For the past two years, we’ve been trying to convince my stepdaughter that she should learn how to code. We’ve been trying to encourage her to use the tools that are out there that make learning coding easy and fun, but she’s not ‘the computer type’ as she likes to say. Even though she’s been hesitant, I’ve been fascinated by learning about these tools because I myself have never completely understood computer coding. I took an HTML course during my undergraduate program (more than 15 years ago) and loved it, but I’ve always been intimidated by actual ‘coding’. So, when I was introduced to Kano and their super easy to use coding platform, I was stoked. I was even more excited when I discovered the Harry Potter Kano Coding Kit; I knew that was for me.
- Coding Wand Board: Accelerometer, Gyroscope, Magnetometer, Rumble pack, RGB LED, Button
- Battery: XXX x 2; 6 hours of continuous play
- Bluetooth Low-energy 4.1+
- Compatible Systems:
- MAC: Mac OS 10.10 or later, Intel Core 2 Duo, Core i3, Core i5, Core i7, or Xeon processor (64-bit intel processor), Models from 2012 or onwards, Mac OS Mojave now supported
- iOS: iPad running iOS 11 or higher, iOS 10 support from mid-October
- Recommended tablets: iPad 5th Generation and later, iPad Mini 2 and later, iPad Air 2 and later, iPad Pro; running iOS 11 and later
I’m a huge Harry Potter fan. I loved the books. I loved the movies. And I love the idea of being able to use this manifestation of a movie prop to learn an intimidating task like coding. The kit includes the wand that you assemble, written instructions, and a free download of the app that you can use with a mobile device or a desktop computer. I chose to use my MacBook Pro. Before I put the wand together, I got the app downloaded and set-up. Then I opened up the box to the wand and put the pieces together. The wand consists of the actual plastic wand piece and the ‘brain’ of the wand, which includes a gyroscope, accelerometer, and a magnetometer. Those sensors detect when you move the wand and complete the code prompts.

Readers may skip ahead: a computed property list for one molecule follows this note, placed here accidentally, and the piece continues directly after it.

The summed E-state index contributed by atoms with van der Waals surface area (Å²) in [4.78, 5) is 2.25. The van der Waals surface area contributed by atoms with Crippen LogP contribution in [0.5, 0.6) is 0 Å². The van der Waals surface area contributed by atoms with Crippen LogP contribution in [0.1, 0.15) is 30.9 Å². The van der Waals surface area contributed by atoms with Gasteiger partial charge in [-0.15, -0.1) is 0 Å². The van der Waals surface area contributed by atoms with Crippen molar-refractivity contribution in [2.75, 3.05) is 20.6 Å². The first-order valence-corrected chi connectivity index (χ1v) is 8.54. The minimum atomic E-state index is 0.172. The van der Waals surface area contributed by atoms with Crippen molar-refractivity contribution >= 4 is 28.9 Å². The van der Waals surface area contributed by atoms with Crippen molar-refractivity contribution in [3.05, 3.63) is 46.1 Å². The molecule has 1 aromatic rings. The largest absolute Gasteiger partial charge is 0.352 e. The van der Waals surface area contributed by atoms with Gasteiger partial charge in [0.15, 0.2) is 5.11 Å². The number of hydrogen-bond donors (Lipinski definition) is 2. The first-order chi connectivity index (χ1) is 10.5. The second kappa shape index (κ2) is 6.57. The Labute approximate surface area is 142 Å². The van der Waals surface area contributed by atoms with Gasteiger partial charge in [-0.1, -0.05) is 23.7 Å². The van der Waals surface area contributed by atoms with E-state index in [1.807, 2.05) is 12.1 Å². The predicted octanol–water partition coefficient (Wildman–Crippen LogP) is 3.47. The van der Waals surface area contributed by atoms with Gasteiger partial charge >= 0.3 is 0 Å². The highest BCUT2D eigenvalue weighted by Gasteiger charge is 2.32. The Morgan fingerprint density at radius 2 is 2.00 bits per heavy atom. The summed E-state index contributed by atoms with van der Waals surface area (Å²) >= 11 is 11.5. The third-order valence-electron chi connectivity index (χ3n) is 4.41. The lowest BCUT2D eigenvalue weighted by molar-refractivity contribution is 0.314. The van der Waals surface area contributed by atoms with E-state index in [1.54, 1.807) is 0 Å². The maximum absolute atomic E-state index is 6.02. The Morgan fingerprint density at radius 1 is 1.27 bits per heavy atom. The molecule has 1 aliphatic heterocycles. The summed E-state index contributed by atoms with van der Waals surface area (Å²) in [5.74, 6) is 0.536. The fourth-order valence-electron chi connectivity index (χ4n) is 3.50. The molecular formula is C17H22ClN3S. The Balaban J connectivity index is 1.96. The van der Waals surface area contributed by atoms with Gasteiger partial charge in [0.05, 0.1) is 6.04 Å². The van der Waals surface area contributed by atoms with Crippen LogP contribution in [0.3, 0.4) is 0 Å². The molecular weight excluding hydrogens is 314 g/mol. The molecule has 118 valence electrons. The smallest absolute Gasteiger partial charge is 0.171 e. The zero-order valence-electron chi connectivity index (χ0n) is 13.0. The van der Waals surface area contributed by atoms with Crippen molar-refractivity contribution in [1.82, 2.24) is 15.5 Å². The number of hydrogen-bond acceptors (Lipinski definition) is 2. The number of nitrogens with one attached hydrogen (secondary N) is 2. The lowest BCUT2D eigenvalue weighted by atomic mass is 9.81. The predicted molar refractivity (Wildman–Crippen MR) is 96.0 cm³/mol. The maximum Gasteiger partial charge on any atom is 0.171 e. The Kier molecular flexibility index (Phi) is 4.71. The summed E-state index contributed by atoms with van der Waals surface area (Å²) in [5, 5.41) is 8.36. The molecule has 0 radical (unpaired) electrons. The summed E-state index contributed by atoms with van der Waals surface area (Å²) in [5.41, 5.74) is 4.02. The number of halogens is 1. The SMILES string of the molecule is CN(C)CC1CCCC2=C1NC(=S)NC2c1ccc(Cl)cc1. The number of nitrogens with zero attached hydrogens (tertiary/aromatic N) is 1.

Kano is nice enough to provide AAA batteries along with the wand pieces so that you can get started as quickly as possible once the wand is assembled. The coding portion of the project is done exclusively through the app. Kano makes this very easy to understand because they take you from the very basic steps like placing visual blocks with commands into a sequence to more advanced coding steps like adding specific angle measurements into the code for wand actions. The Harry Potter Kano Kit allows users to learn the coding process through a series of challenges and then you can hone your skills through the ‘play’ area of the app. You can create your own adventures and share them with the Kano community, too.
I love the flexibility that this system provides for those who are trying to learn how to code. It is a creative option for helping people to learn a skill without making it monotonous. I did find that it takes a while — several challenges — before you really get into the heart of how to code. Since it starts out with sequencing and giving users the ‘feel’ of what coding is all about, you have to realize how that translates to the actual coding later on in the process. I made it through several levels of challenges prior to writing this review and felt that each built on the lesson before it but thought that for more advanced users, it would help to have more explanation of how the basics relate to ‘real’ coding. I know that this particular system is geared toward younger kids, but it would be nice to see an option for more guided lessons for those who want it.
If you are looking to start coding, Kano has some great options for getting started. I really love the Harry Potter wand package and think that it’s the best way to learn the basics because you get to play through the lessons.
Originally published at macsources.com on October 18, 2018.